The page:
That was the way of it, always, and Gull - who had seen more than a hundred and fifty winters - knew this quiet was because the young ones were terrified that any noise they made might jinx them, might make them the unlucky member of the Folk this year.
Gull had been the same, all those winters ago, when he had still been slight and pretty enough that he might have made a good prize.
Now he was old and gnarled, and the two-legs barely seemed to see him.
Down the track a little way from him, Gull could feel Lil swaying and trembling, her small, delicate branches restless and terrified.
Well, better her than me, Gull thought. After all, Gull had borne his own years of fear, the winters when he had been sure the two-legs would choose him, bringing out their sharp silver teeth, then dragging him off to whatever lonely and mysterious destination awaited those unlucky members of the Folk every winter.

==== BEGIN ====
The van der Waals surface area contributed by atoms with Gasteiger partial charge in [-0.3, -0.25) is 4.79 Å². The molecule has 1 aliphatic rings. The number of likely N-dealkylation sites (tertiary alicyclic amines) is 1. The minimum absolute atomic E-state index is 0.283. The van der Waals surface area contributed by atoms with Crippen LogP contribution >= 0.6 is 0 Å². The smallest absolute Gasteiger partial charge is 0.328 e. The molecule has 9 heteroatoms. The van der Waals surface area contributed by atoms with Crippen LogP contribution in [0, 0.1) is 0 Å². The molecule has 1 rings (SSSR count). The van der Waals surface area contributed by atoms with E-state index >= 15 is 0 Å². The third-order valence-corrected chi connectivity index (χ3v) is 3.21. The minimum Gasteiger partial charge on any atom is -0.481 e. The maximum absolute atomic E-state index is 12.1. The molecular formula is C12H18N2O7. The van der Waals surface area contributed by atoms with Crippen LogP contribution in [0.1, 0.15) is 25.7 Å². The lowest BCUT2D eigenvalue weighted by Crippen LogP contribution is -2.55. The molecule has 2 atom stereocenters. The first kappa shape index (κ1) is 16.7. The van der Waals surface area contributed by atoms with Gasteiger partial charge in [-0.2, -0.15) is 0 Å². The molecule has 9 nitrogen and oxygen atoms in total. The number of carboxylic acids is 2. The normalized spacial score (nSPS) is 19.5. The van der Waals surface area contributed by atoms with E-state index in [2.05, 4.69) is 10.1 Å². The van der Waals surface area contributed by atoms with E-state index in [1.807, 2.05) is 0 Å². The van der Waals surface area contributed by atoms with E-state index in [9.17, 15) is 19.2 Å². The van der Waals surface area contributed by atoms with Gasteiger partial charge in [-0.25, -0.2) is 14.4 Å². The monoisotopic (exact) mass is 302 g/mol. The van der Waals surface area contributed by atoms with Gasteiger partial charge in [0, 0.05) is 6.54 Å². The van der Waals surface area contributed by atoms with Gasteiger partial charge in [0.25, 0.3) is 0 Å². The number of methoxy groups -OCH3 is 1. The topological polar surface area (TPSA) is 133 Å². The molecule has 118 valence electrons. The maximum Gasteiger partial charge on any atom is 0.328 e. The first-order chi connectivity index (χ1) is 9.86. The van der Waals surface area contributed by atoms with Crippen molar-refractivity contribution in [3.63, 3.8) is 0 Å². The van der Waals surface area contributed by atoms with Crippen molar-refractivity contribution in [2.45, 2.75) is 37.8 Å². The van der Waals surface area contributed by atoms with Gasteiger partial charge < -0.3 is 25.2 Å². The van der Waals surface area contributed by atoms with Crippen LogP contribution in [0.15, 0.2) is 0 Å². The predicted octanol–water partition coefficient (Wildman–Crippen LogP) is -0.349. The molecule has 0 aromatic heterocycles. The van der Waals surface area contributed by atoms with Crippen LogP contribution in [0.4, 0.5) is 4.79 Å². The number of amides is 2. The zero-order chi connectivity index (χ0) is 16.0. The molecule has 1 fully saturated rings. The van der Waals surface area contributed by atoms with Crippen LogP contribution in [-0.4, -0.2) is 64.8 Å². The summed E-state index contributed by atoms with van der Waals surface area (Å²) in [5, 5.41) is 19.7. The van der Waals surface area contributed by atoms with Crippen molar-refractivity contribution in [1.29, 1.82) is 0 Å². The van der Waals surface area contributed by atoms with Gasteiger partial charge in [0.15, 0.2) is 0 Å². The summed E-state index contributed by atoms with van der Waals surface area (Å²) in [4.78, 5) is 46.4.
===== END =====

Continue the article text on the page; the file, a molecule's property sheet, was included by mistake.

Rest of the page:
The two-legs were milling around now, pointing out first one of Gull’s siblings, then another. Occasionally, another two-legs would stroll past, and they would exchange that odd incantation of theirs, the one they recited every winter. Gull did not know what the incantation meant, any more than any of the Folk did. It was simply understood to mean something stark and terrifying, a symbol of the bloodshed the Folk bore witness to each year...